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Source: IBM

International Business Machines (NYSE:IBM), or IBM, can be thought of as the original technology company. Originally started in the early 1900s as the Computing-Tabulating-Recording Company, the company grew quickly on the back of its most important product -- the printing tabulator. With legendary CEO Thomas Watson at the helm, the company quickly became the go-to solution for computing-based devices.

The company today is much different from the one of years past. The printing tabulators have been replaced by cloud and enterprise computing solutions. In that time, IBM has become a massive company -- both in terms of market capitalization and dividend payments. Over the last half decade, IBM has landed on income investors radar's due to a historically low-yield environment and generous capital return policies. Here are two things dividend investors need to know about IBM.

The company isn't growing, but it's more focused on margins
The big issue for IBM is growth, or more specifically -- the lack thereof. Matter of fact, the company has only averaged approximately 1% revenue growth per year from fiscal 2009 to fiscal 2013. In addition, the company recently sold off its x86 server business to Lenovo, a business that contributed nearly $5 billion to its top line. So look for continued headwinds to IBM's top line.

However, the company also stated that the businessline that was sold to Lenovo was break even on a pretax basis. Therefore, the company received nearly $2.3 billion -- $2 billion of cash; the remainder in Lenovo stock -- for a very low margin business. This helps income-oriented investors in two ways: First is the obvious cash infusion to pay its dividend; next, this helps the company in its stated goal to grow its EPS to $20 a share by 2015 through a focus on higher-margin businesses.

Dividends are only one way IBM is returning cash to shareholders
To reach its lofty $20 per share EPS goals, the company is focusing on reducing cost and lowering shares outstanding. Last year, the company increased its share buyback program by an additional $15 billion. In addition, it is widely expected the company plans to increase its buyback total once again in its 2014 October board meeting. The chart below gives you some context on the importance of IBM's buybacks:G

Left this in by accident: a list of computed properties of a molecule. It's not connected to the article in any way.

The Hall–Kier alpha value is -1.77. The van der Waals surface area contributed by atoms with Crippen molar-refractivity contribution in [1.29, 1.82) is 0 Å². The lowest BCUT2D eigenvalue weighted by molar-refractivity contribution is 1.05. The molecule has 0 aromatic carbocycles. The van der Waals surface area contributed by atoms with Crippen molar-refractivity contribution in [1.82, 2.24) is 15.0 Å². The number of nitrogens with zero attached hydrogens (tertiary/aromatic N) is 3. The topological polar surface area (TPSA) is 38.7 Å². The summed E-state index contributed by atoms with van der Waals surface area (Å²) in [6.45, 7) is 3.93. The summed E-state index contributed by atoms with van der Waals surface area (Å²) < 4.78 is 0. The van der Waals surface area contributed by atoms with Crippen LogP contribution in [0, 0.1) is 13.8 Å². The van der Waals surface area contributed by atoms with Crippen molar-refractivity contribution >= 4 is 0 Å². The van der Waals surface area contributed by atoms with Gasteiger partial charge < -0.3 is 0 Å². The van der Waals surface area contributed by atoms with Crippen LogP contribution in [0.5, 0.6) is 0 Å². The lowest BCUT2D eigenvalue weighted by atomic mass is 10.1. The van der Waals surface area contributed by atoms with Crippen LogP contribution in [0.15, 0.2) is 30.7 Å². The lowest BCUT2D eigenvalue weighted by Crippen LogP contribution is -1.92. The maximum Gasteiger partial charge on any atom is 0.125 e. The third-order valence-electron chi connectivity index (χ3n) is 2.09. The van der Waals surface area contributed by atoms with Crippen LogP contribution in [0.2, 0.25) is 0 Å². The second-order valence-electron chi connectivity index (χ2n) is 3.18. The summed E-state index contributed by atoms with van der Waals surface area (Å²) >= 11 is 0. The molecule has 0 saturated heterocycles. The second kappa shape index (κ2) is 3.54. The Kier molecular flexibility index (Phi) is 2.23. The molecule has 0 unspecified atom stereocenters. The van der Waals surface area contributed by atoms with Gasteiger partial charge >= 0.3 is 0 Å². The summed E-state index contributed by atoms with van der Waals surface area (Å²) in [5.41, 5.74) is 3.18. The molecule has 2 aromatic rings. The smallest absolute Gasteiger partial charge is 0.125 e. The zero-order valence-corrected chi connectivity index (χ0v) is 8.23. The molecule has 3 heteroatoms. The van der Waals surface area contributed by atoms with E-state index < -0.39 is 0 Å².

Source: IBM's 10Ks. All figures are in millions. Left Y-axis denotes dollar figures and right Y-axis are shares outstanding.

As you can see, over the last four years the company has given back more cash to shareholders via its share buyback program than its dividend. During that period, IBM has returned over $80 billion dollars in total.

The company has repurchased nearly $64 billion in stock -- or nearly 80% of its returned cash -- in the last five years. And by undertaking this large buyback program, the company has reduced its shares outstanding by nearly 18% -- an impressive feat indeed.

This helps income investors two ways. First, with fewer shares outstanding, the company is able to raise its dividend per share payouts higher with an overall smaller cash outlay because fewer shares are outstanding. That's also true for earnings; that's how a company with very low revenue growth can continue to enrich shareholders.

For example, the company's net income from fiscal 2009 to 2013 increased 23% by going from $13.4 billion to $16.5 billion. However, the company's earnings per share increased nearly 50% during that period going from $10.12 to $15.06.

Going back at the chart, the dividend per share story is even better. Although the company only grew its total dividends paid by 42% from $2.86 billion in 2009 to $4.06 billion in 2013, the dividend per share increase soared over 70% due to its huge buyback.

Final thoughts
The story of IBM has been one of growth versus shareholder-friendly management. On one hand, the company seems to be struggling to grow that top line; eventually, shareholders will demand more growth from the company. As is, the company faces a transition of sorts as it transitions to the cloud and higher-margin businesses.

With that being said, you'd be hard-pressed to find a company with more shareholder friendly policies in regards to returning capital -- and that's why IBM should be on income investors' radars.

Jamal Carnette has no position in any stocks mentioned. The Motley Fool owns shares of International Business Machines. Try any of our Foolish newsletter services free for 30 days. We Fools may not all hold the same opinions, but we all believe that considering a diverse range of insights makes us better investors. The Motley Fool has a disclosure policy.